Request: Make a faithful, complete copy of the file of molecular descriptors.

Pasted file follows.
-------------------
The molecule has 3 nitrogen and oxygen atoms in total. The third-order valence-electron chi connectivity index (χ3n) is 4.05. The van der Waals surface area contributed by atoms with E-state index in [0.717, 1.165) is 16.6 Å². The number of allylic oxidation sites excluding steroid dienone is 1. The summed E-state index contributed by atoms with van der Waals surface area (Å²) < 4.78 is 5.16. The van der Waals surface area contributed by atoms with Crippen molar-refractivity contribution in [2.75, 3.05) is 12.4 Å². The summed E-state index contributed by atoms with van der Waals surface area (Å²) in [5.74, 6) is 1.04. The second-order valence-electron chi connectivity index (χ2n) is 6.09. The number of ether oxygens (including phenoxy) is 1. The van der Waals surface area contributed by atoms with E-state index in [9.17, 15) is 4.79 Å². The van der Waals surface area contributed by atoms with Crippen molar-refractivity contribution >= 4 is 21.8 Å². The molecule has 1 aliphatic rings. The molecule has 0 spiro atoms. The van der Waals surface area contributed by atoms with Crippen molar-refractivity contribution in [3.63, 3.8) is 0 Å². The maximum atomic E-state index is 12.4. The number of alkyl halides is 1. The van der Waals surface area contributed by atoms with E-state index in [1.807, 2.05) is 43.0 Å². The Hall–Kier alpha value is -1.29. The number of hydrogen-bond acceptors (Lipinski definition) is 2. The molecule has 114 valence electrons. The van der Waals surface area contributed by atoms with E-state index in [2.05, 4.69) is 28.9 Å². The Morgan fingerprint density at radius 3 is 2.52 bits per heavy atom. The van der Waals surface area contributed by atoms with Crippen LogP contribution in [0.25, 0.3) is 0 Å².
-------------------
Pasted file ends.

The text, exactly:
The molecule has 3 nitrogen and oxygen atoms in total. The third-order valence-electron chi connectivity index (χ3n) is 4.05. The van der Waals surface area contributed by atoms with E-state index in [0.717, 1.165) is 16.6 Å². The number of allylic oxidation sites excluding steroid dienone is 1. The summed E-state index contributed by atoms with van der Waals surface area (Å²) < 4.78 is 5.16. The van der Waals surface area contributed by atoms with Crippen molar-refractivity contribution in [2.75, 3.05) is 12.4 Å². The summed E-state index contributed by atoms with van der Waals surface area (Å²) in [5.74, 6) is 1.04. The second-order valence-electron chi connectivity index (χ2n) is 6.09. The number of ether oxygens (including phenoxy) is 1. The van der Waals surface area contributed by atoms with E-state index in [9.17, 15) is 4.79 Å². The van der Waals surface area contributed by atoms with Crippen molar-refractivity contribution >= 4 is 21.8 Å². The molecule has 1 aliphatic rings. The molecule has 0 spiro atoms. The van der Waals surface area contributed by atoms with Crippen molar-refractivity contribution in [3.63, 3.8) is 0 Å². The maximum atomic E-state index is 12.4. The number of alkyl halides is 1. The van der Waals surface area contributed by atoms with E-state index in [1.807, 2.05) is 43.0 Å². The Hall–Kier alpha value is -1.29. The number of hydrogen-bond acceptors (Lipinski definition) is 2. The molecule has 114 valence electrons. The van der Waals surface area contributed by atoms with E-state index in [2.05, 4.69) is 28.9 Å². The Morgan fingerprint density at radius 3 is 2.52 bits per heavy atom. The van der Waals surface area contributed by atoms with Crippen LogP contribution in [0.25, 0.3) is 0 Å².